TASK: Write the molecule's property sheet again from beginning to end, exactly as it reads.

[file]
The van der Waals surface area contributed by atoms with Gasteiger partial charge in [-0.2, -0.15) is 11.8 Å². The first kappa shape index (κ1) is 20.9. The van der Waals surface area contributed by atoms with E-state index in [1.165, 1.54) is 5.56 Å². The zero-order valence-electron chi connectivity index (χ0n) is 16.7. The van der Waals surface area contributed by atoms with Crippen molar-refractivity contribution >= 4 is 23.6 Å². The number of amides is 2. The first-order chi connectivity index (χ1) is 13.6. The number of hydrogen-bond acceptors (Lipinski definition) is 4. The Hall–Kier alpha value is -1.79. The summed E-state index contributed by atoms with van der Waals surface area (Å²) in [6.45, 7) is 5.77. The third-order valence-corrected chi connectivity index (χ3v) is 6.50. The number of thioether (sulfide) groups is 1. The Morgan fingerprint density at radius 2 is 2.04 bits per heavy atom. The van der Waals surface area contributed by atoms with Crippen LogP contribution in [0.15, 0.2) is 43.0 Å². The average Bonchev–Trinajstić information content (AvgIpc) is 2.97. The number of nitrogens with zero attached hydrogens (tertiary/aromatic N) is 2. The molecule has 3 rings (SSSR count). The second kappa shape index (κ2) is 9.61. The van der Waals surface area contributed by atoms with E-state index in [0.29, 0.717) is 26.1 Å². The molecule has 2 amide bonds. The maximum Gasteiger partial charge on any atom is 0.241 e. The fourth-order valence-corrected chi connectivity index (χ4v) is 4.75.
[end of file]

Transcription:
The van der Waals surface area contributed by atoms with Gasteiger partial charge in [-0.2, -0.15) is 11.8 Å². The first kappa shape index (κ1) is 20.9. The van der Waals surface area contributed by atoms with E-state index in [1.165, 1.54) is 5.56 Å². The zero-order valence-electron chi connectivity index (χ0n) is 16.7. The van der Waals surface area contributed by atoms with Crippen molar-refractivity contribution >= 4 is 23.6 Å². The number of amides is 2. The first-order chi connectivity index (χ1) is 13.6. The number of hydrogen-bond acceptors (Lipinski definition) is 4. The Hall–Kier alpha value is -1.79. The summed E-state index contributed by atoms with van der Waals surface area (Å²) in [6.45, 7) is 5.77. The third-order valence-corrected chi connectivity index (χ3v) is 6.50. The number of thioether (sulfide) groups is 1. The Morgan fingerprint density at radius 2 is 2.04 bits per heavy atom. The van der Waals surface area contributed by atoms with Crippen LogP contribution in [0.15, 0.2) is 43.0 Å². The average Bonchev–Trinajstić information content (AvgIpc) is 2.97. The number of nitrogens with zero attached hydrogens (tertiary/aromatic N) is 2. The molecule has 3 rings (SSSR count). The second kappa shape index (κ2) is 9.61. The van der Waals surface area contributed by atoms with E-state index in [0.29, 0.717) is 26.1 Å². The molecule has 2 amide bonds. The maximum Gasteiger partial charge on any atom is 0.241 e. The fourth-order valence-corrected chi connectivity index (χ4v) is 4.75.